Last Wednesday night I tried going out for a walk at the park, adn that worked well enough. So last night, Monday, I actually went back to the gym. I got in 4 miles on the treadmill, followed by a couple of hard rounds hitting the punching bag, and I felt good. For a change.

This brings me around, interestingly enough, to my real topic - marital conflict.

Every married couple has to fight about something. I think it's actually in the rulebook. It's not the same thing with every couple, but everyone has something. If you don't, either your spouse is actually a paid employee who puts up with you for the money, or one of you is the reincarnation of Mahatma Ghandi. For my wife and I, it's my desire to exercise. Or, perhaps more precisely, my desire to train.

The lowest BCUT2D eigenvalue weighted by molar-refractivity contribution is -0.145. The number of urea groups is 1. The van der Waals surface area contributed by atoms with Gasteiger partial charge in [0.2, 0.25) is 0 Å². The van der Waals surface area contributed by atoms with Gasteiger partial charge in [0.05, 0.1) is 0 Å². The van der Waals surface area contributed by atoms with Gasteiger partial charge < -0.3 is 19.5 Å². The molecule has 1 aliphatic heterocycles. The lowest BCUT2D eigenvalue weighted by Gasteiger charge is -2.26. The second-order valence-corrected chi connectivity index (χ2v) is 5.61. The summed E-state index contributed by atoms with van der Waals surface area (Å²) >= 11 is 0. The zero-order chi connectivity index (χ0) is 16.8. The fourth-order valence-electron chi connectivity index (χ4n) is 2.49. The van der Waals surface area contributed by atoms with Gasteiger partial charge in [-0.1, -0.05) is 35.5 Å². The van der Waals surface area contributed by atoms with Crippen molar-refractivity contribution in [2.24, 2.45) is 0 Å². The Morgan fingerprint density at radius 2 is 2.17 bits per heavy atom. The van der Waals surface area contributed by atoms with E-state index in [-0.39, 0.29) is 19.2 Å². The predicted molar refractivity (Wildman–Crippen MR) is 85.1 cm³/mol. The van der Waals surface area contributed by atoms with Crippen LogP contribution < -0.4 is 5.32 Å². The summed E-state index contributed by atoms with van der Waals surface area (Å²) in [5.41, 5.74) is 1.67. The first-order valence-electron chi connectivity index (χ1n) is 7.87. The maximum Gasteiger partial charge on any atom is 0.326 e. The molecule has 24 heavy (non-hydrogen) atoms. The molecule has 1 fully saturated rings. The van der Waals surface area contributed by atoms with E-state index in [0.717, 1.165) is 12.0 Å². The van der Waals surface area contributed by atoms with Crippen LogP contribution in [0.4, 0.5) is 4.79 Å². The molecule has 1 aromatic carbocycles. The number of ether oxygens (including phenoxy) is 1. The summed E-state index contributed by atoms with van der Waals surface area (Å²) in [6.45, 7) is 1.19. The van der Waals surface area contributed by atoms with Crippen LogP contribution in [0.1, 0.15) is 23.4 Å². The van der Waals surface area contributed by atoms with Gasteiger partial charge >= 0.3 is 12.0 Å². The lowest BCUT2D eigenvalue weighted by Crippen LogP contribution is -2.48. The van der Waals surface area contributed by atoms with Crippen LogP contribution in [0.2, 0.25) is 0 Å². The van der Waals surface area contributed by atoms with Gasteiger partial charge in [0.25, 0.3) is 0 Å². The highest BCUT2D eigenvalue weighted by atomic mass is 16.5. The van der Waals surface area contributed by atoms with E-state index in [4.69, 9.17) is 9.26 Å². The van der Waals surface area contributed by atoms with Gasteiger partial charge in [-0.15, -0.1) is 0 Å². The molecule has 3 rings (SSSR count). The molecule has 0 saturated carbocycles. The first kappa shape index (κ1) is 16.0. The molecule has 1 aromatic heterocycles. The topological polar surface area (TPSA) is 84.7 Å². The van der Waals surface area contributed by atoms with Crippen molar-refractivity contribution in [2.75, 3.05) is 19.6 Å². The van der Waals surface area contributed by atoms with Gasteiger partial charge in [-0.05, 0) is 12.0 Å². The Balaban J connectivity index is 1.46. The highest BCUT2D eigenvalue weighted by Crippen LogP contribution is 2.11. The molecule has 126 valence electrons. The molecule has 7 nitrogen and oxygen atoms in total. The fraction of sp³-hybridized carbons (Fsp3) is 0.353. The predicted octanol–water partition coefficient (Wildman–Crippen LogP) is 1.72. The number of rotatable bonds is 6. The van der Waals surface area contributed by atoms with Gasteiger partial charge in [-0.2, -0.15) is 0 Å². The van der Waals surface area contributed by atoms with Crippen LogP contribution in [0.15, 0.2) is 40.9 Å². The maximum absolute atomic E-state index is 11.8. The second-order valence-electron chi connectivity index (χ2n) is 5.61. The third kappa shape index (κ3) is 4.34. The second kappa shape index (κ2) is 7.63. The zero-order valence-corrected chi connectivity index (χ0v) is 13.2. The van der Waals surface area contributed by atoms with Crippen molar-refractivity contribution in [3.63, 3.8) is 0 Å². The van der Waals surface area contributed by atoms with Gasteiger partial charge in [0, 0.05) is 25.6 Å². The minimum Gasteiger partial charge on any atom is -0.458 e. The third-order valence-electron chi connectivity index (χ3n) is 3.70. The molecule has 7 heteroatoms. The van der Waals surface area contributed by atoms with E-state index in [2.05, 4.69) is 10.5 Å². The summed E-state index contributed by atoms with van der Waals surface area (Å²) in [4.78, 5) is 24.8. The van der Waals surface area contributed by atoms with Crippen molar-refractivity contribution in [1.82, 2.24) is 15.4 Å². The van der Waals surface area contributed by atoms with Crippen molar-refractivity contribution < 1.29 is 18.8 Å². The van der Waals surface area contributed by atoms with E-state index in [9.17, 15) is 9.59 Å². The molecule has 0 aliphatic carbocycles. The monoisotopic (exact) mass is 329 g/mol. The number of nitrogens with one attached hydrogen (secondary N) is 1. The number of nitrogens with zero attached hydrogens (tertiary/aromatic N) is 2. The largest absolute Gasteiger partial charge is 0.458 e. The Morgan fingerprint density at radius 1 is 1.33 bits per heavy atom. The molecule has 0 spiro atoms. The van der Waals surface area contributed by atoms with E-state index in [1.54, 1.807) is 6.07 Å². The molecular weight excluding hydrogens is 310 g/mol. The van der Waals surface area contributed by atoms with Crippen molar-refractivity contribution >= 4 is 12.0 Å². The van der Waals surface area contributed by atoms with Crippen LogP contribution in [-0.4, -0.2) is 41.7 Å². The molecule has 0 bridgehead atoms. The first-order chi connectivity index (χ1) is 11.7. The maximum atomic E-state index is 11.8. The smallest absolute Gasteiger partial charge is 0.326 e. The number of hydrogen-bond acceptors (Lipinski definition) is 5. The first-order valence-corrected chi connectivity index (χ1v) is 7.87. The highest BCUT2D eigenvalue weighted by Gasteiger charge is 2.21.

And there is a difference.

On just about every other aspect of our lives, we use one of three models that pretty much works everything out for the best: compromise, delegation, or assumption of responsibility.

Compromise is easy to explain. On some things, we work it out and come to an agreement. Disciplining the kids. Meals. Extra curricular activities. Do we or don't we ride up to Canobie Lake Park this weekend.

Delegation is easy to explain, too. For some things, one of us is just better at it that the other, or cares more, or has more time to do it. I already wrote about how much better my wife is at monitoring the kids' health and wellness. On my side, I have an economics and mathematics background, so she told me that she would feel better if I handled our finances and investments.